Advancing Manufacturing Technology

Event Calendar

Tuesday, May 25, 2021

Tech Topic Series: Eco-Design for Circular Electronics Economy #1

Start Date: 5/25/2021 11:00 AM EDT
End Date: 5/25/2021 12:00 PM EDT

Location:
United States 

Organization Name: iNEMI

Contact:
Mark Schaffer
Email: marks@inemi.org
Phone: (984) 333-0820

Eco-design principles seek to minimize the environmental impact of products and services over their lifecycle. iNEMI’s Eco-Design for Circular Electronics Economy is a series of three interactive webinars featuring experts from leading organizations that are implementing innovative/beyond-compliance eco-design work. The series, created in conjunction with partners IPC and Fraunhofer IZM, will enable you to learn from eco-design leaders who will discuss their thought processes, strategies, successes, and failures. The goal of the series is to identify the best and most innovative practices being used today and to highlight the processes these leaders follow to determine where to focus their eco-design efforts. All webinars will be recorded for broader distribution.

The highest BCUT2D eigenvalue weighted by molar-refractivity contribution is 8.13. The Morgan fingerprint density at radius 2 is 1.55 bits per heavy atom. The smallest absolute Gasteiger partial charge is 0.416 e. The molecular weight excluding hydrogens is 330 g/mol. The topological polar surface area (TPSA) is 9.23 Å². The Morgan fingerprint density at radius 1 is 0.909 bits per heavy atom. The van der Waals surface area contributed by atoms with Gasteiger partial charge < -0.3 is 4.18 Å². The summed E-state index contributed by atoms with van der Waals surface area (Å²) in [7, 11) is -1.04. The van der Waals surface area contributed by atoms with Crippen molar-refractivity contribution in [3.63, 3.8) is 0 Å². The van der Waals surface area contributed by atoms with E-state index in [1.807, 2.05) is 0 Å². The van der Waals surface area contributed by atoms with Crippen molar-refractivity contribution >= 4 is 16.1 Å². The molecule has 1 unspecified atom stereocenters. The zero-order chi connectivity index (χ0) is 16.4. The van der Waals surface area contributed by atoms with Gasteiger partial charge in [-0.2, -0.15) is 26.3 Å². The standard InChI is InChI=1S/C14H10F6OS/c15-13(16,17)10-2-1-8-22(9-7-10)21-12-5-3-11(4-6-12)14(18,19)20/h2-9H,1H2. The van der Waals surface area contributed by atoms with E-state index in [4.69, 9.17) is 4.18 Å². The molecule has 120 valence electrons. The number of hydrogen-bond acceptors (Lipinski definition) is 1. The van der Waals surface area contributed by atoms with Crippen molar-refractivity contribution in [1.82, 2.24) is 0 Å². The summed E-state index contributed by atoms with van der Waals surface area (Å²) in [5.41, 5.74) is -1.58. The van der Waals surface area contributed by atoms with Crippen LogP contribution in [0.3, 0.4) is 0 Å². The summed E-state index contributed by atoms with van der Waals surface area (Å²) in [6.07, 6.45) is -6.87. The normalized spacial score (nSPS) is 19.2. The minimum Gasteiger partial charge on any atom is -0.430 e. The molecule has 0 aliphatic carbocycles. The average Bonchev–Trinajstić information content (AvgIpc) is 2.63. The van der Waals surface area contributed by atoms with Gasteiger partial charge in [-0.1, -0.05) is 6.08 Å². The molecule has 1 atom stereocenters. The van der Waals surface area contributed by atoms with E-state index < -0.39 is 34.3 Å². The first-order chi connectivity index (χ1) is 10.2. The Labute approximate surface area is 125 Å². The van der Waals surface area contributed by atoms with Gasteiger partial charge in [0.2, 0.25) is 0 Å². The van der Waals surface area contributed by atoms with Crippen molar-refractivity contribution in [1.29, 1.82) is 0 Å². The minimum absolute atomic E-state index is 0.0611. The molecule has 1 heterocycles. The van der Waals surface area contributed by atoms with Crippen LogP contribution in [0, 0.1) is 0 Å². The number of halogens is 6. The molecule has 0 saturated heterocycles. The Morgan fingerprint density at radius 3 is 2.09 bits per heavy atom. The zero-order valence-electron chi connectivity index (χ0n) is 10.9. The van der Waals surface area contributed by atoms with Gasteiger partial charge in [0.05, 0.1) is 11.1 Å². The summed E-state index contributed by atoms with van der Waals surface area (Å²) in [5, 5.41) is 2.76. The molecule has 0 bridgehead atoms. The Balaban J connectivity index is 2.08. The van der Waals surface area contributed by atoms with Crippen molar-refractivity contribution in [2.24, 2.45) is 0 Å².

https://community.inemi.org/content.asp?admin=Y&contentid=687
 
Session 1: Tuesday, May 25, 2021
Nokia and Samsung Electronics North America

11:00 a.m.– noon EDT (Americas)
5:00-6:00 p.m. CEST
Register for this webinar
 
Additional webinars in this series:


 
Nokia
Confirmed Speaker: Pia Tanskanen, Head of Environment


Abstract

Nokia is developing disruptive innovations for the next phase of human existence by looking five to ten years ahead and imagining what comes next. The company focuses on solving difficult problems and big challenges, and then connects the resulting innovations to the current portfolio of products and solutions. Nokia believes that digitalization can help businesses and individuals minimize their own environmental impact and, therefore, do their share in the fight against climate change. This enabling impact of our industry will only increase with new applications and use cases due to the implementation of 5G. Even though this positive handprint of our industry is remarkable, it is necessary to work hard to manage our industry’s own footprint. Nokia believes it has responsibility to ensure that the network infrastructure it designs and delivers to customers works both from the energy and material consumption perspectives, leaving the very minimum environmental footprint.